1. % not taking loan because fear of rate of interest, 33.3% not taking loan because of legal formalities.


      The research aims to propose with the following objectives:-

      • To analysis the impact of agricultural credit in agricultural development or economic development.

      • To study the present situation of institutional agricultural credit.

      • To analysis the factors which are responsible for farmers behavior of repayment.

      • To suggest a programme and measures for removed of these types of problem.


Agriculture loan is important part of the agriculture produce. Agriculture loan helps the farmers to purchase seeds, fertilizers, agriculture equipment and development of agriculture land and non-agriculture activities. This proposed study would be useful for farmers, banks and government. These proposed studies important because it helps to identify that farmer are utilized credit for agriculture and other purposes. It also helps to show the growth of institutional agricultural credit in the terms of credit and loan disbursement amount. It help for government, ministry of finance, banking institution and other financial institution to make their future plan on the basis of loan amount and loan disbursement. This proposed study also important for farmers because it helps to create awareness and provide information about the government policies and programs for development of farmers.


Research is a common phenomenon which refers to search for Knowledge and a task of actually selecting a method for research is known as Methodology. Research methodology plays a vital role in any research and choosing the right methodology is indeed a complex task. The objectives of proposed work are to find the credit facilities and impact on a developing economy. Its a descriptive and Analytical type of work. It is an attempt to understand and differentiate the significance of agriculture credit in rural development as well as the farmers development. The study would be predominantly based on secondary as well as primary research. Primary information will be collected from different previous resources like- farmers, institutional & non- institutional credit agencies, RBI reports, books & journals, previous research finding & literature. Research instrument will include as trend analysis & time series to show the financial status of institutional agriculture credit agencies. A coefficient of co- relation is the tool to show the relation between agriculture inputs and productivity. Some other appropriate tools are used by researchers which will be suitable on the basis of objectives of study.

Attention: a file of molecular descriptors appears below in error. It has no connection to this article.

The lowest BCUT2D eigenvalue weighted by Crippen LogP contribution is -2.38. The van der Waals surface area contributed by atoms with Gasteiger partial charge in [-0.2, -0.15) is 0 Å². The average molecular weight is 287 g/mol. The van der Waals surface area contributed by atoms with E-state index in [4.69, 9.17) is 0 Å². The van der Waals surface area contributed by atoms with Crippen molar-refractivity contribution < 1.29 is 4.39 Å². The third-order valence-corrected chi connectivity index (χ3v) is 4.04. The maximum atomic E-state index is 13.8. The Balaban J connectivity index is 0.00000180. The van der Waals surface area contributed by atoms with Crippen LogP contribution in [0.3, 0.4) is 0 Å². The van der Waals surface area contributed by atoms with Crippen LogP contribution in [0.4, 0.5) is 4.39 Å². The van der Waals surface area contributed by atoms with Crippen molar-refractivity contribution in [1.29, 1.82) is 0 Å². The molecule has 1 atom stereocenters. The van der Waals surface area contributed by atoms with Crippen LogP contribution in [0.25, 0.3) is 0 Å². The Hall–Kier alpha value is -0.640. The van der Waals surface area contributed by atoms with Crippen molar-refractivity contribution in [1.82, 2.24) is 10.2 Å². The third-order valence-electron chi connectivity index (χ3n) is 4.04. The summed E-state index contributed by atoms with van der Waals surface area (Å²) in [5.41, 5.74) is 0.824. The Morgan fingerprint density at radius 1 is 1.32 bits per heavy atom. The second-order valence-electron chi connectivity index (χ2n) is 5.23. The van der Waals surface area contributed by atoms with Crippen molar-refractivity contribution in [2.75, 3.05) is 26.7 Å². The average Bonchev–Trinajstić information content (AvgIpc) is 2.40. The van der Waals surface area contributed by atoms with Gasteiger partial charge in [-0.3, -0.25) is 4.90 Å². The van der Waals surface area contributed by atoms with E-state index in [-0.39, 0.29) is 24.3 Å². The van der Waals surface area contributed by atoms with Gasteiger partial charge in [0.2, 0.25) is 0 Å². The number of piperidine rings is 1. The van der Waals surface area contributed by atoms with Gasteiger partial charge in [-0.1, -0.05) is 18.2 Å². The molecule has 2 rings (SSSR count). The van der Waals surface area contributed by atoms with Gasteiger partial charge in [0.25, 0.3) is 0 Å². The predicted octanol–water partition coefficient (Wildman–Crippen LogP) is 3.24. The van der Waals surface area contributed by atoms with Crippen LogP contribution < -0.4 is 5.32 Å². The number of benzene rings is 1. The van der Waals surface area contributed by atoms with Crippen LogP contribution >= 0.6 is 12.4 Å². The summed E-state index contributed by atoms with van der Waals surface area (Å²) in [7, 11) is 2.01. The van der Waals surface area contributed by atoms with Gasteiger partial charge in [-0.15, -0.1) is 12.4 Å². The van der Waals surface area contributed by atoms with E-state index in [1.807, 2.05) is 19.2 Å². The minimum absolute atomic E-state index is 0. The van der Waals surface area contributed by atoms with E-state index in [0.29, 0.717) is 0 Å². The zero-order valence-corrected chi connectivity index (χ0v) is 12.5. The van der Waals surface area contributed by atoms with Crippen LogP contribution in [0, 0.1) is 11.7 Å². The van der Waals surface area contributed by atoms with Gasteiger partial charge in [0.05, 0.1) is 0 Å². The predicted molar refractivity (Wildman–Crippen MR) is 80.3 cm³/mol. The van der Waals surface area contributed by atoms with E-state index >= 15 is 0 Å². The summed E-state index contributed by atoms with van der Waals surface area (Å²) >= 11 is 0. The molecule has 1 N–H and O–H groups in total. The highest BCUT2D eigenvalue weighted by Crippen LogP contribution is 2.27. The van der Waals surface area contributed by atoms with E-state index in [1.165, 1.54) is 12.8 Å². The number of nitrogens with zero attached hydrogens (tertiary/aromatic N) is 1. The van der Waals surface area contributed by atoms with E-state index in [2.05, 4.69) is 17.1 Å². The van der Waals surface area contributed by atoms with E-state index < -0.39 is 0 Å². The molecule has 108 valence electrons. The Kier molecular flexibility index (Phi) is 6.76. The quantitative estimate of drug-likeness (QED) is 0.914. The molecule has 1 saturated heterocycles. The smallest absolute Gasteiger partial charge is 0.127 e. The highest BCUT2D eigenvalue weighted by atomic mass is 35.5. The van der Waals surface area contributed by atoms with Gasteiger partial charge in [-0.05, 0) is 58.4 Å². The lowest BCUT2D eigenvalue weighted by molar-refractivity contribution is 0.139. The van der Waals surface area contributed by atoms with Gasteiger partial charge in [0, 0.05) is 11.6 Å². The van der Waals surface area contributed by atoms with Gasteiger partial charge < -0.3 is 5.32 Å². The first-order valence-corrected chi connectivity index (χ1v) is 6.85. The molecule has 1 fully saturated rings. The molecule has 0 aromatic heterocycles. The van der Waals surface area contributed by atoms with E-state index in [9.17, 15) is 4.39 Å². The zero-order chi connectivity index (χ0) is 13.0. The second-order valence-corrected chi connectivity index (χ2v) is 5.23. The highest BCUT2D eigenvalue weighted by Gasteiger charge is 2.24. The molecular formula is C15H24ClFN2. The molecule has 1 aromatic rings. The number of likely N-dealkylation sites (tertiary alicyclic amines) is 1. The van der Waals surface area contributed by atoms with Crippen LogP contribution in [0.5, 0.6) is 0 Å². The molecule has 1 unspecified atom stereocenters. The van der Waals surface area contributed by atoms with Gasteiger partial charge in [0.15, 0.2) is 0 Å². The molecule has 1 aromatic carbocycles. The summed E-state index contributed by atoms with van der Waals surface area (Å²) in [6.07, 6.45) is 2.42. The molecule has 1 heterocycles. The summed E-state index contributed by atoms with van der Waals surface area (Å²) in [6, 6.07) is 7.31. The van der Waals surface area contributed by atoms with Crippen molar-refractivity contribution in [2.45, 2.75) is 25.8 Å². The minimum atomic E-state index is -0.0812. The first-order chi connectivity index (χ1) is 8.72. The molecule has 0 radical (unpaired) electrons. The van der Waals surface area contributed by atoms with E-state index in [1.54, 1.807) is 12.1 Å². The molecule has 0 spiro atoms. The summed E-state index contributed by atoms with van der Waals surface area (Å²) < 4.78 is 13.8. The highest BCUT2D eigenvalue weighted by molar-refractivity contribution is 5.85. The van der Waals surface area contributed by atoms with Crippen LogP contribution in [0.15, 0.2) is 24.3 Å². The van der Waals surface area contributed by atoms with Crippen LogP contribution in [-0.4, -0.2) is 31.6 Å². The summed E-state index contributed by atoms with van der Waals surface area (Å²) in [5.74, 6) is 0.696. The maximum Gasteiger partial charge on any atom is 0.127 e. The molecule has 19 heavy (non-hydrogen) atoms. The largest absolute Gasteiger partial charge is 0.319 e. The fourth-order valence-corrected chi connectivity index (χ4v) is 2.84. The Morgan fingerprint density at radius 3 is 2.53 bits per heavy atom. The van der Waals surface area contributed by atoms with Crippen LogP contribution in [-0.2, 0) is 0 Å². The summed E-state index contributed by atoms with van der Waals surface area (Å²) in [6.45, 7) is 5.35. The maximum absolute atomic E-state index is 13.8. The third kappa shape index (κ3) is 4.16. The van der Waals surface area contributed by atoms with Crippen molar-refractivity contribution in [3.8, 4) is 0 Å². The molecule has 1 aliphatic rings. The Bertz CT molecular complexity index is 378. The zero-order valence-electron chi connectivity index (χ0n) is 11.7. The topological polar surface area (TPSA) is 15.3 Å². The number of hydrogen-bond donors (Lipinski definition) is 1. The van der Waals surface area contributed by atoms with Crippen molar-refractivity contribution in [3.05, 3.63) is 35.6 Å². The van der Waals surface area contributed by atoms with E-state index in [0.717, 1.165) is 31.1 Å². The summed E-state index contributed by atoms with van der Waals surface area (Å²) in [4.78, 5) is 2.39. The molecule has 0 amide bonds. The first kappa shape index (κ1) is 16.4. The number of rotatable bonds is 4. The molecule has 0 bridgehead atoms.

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  2. YasirMehmood, Mukhtar Ahmad, Muhammad BahzadAnjum, Factors affecting delay in payment of agriculture credit; a case study of district kasur of Punjab province, World applied science journal 17 (4): 447-451, ISSN 1818-4952.2012

  3. Ifeanyi A. Ojiako, Blessing C. Ogbukwa, Economic analysis of loan repayment capacity of small- holder cooperatives farmers in Yewa north local government area of Ogun state, Nigeria, Journal of agricultural research Vol. 7 (13) pp. 2051-2062,ISSN 1991-637X ,5 April 2012.

  4. M. Alexpandi, S.Ramesh Kumar, Utilization and repayment of agricultural credit- the case of Madurai district, Tamil Nadu, Journal of rural development, Vol 33 No. (2) pp. 147-159 NIRD, Hyderabad. (2014).

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  6. Enimu Solomon, Igiri Juliana and Achike I. Antonia, Analysis of the effects of microfinance banks loan on the livelihood of small- holder farmers in delta stateNigeria,Economic affairs Citation: EA: 61(3): pp. 381-390, New Delhi publishersSeptember 2016.

  7. Ajayi, Micheal Adebayo, Nageri, KamaldeenIbrahen and Akolo, Christy Seyi, Impact of agricultural financing policy and deposit money bank loan agricultural sector productivity in Nigeria, Amity journal of agribusiness Vol 2, Issue-1, (1-11)


  8. R. Subramanian and Sunil Shivananjappa, Investigation on the problem faced by the farmers in obtaining and repayment of agricultural credit in Karaikal District, India), International journal of current microbiology and applied science, ISSN: 2319- 7706 Vol- 6 No. 11, pp. 3966-3971,2017.

  9. Nwafor Grace O, AguAguiyi Fortune, AnigboguThersa and Umebali E.E., Loan repayment behaviour among members multipurpose cooperative societies in Anambra State, International journal of community and cooperative studies Vol.6 No. 1, pp. 28-49, April 2018.

  10. Dr.B.S. Navi, Impact of regional rural banks on rural farmers- A case study of Belgaum District,International journal in multidisciplinary and academic research, Vol- 02, No.1, ISSN 2278-5973, January- February..